Last week New Delhi Television (NDTV) filed a suit in New York against Nielsen Holdings and its affiliate companies for over $1.3 billion in damages. The law suit claimed that the global research firm had fudged television viewership data. Its contention: Nielsen’s refusal to invest in its Indian arm, TAM Media Research, and the corruption that led to manipulation of viewership data in favour of some television channels had caused a loss of revenue for NDTV. The lawsuit brings out into the open what the industry has discussed and dismissed for years — that the sample size for the ratings measurement is very small and that the process lends itself to corruption. It also emphatically reveals that the Rs 33,000-crore Indian television industry has not been proactive on issues that matter for its long-term health. One such is the ratings system; a TV rating is a time-weighted average of the total time that people in sample homes spend watching a certain show. Through the 1980s, India had a diary system for measuring ratings. This was replaced by electronic monitoring in the 1990s. In 2002, the two main agencies with competing technologies, INTAM and TAM, merged. TAM is empanelled by a Joint Industry Body, which comprises broadcasters, media buyers and advertisers. TAM is a joint venture between AC Nielsen Research Services and WPP-owned Kantar Market Research.
Ratings, just like readership numbers for newspapers, are a critical currency. Broadcasters use them to monitor their own performance and to determine channels, genres and markets in which to invest. Advertisers use them to figure out where to advertise. So, besides the new investment coming in, about Rs 11,600 crore – the amount spent on TV advertising in 2011 – is at stake with TAM ratings in question. For years there have been complaints about the sample size — over 8,150 metres, or about 36,000 people. This is huge by the standards of other markets but not robust enough for India, say advertisers and broadcasters. They reckon, rightly, that it does not capture the heterogeneity of the market. TAM’s response: pay more and it will increase the sample.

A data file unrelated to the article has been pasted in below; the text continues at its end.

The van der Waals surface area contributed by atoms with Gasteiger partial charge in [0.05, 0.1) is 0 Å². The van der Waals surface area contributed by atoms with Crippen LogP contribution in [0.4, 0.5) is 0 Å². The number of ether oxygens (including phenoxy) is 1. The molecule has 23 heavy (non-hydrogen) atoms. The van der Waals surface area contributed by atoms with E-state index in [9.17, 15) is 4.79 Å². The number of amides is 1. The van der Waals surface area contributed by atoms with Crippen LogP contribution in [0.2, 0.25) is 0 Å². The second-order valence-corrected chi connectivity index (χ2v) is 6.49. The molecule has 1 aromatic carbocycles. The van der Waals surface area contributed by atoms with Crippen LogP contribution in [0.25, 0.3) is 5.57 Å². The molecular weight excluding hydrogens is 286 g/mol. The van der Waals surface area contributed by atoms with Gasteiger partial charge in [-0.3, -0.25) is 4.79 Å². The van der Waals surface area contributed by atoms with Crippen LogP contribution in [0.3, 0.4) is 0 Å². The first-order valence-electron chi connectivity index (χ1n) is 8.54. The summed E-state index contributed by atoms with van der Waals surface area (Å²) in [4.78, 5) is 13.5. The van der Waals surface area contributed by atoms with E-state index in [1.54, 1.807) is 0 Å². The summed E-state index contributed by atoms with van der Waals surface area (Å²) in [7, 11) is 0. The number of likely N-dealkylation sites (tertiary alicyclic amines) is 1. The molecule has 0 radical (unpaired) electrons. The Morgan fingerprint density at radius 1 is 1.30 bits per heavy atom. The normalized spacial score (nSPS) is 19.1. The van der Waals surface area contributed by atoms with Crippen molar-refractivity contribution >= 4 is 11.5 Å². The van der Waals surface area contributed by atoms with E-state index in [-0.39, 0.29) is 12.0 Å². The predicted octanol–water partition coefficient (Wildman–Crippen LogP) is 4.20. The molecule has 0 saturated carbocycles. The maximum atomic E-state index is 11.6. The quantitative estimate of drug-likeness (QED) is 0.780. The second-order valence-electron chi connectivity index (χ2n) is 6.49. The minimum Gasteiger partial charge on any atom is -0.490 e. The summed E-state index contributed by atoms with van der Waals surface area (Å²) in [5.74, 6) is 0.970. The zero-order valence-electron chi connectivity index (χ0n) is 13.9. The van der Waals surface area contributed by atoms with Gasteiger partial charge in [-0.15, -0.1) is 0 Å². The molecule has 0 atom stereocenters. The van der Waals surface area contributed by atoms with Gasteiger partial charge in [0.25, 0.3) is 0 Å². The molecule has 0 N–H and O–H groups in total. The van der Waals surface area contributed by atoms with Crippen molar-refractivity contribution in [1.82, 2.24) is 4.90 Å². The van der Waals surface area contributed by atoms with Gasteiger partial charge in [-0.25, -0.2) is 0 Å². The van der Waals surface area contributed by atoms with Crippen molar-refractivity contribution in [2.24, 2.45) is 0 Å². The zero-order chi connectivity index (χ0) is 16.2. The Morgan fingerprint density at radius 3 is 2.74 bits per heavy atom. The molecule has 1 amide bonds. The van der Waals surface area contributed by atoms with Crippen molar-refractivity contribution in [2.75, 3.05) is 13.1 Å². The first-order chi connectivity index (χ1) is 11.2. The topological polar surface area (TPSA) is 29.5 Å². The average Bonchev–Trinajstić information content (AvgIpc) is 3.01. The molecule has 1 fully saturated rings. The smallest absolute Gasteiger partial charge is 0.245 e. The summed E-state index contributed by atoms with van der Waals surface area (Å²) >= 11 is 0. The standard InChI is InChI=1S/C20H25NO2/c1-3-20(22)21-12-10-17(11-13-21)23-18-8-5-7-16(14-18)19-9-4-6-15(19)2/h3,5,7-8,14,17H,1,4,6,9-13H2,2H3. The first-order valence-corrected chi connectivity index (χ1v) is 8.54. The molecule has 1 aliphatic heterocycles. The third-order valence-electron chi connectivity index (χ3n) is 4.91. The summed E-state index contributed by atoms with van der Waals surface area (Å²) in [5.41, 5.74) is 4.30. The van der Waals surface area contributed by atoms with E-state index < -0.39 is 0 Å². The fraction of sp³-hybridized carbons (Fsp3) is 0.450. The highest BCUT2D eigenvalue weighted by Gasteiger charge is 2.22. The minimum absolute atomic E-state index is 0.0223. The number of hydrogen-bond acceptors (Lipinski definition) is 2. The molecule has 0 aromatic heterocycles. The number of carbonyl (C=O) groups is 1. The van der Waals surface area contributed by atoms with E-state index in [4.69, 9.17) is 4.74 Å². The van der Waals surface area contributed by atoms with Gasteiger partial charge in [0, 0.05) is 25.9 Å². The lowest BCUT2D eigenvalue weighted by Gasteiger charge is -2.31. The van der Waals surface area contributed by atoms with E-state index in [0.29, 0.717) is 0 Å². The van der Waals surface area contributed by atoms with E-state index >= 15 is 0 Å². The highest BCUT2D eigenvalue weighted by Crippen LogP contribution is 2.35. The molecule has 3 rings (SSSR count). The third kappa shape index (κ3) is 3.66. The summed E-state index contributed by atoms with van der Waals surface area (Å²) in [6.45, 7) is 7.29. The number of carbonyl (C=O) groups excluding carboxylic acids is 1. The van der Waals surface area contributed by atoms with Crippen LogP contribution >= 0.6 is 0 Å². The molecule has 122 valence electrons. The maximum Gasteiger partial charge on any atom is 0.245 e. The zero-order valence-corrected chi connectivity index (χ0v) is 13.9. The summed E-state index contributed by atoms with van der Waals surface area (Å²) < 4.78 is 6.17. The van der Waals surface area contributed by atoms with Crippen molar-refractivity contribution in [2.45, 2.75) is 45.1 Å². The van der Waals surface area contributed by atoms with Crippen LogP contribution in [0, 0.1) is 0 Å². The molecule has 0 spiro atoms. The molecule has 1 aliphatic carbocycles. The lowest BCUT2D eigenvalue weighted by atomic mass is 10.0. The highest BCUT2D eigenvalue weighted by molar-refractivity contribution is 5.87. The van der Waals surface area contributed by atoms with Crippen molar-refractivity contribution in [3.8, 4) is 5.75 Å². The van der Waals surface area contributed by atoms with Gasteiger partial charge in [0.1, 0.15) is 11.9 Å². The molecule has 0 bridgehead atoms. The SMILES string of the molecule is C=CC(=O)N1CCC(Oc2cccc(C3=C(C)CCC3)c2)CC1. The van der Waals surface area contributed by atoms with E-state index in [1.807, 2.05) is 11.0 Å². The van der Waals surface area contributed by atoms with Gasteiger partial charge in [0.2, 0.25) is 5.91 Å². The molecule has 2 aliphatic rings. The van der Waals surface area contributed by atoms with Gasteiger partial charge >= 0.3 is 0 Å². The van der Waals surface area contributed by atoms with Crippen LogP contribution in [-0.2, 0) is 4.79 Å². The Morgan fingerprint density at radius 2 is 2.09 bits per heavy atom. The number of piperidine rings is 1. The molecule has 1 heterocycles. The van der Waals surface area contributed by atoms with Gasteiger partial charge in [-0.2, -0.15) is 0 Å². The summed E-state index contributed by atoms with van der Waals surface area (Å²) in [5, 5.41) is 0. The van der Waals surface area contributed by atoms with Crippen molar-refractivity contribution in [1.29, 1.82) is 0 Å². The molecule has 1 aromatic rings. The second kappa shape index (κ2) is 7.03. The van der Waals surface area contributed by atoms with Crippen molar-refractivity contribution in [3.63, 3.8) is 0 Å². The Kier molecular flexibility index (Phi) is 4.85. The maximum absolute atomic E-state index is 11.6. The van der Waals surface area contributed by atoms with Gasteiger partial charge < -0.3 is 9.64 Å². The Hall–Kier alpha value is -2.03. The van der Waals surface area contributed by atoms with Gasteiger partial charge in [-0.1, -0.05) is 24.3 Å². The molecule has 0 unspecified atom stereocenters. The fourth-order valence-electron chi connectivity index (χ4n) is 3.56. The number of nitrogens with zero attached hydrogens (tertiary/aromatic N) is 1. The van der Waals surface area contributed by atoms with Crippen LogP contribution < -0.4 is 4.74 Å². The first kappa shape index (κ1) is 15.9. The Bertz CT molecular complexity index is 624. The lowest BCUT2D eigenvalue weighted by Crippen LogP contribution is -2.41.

Unfortunately, given the amount of money riding on this, the industry and its various arms have not made an effort to figure a way out. It is, thus, eminently possible that broadcasters who were pressured to deliver ratings, improve valuation or meet market expectations of audience share probably found the easy way out — and started fixing the ratings. Eventually, the government noticed. In 2008 the Telecom Regulatory Authority of India, or Trai, brought out a paper on ratings policy. Last year a committee led by Amit Mitra released a report titled “Review of Existing Television Rating System in India”. It had some ominous recommendations such as making the alternative, the Broadcast Audience Research Council (BARC), a non-profit body or having a committee of specialists that would overlook BARC’s work. After more than a decade of inaction, one company has finally gone legal. Will industry organisations now work towards creating a more robust system so that future advertisement revenues are protected? Or will the sector wait for a state-mandated solution in a private, industry matter?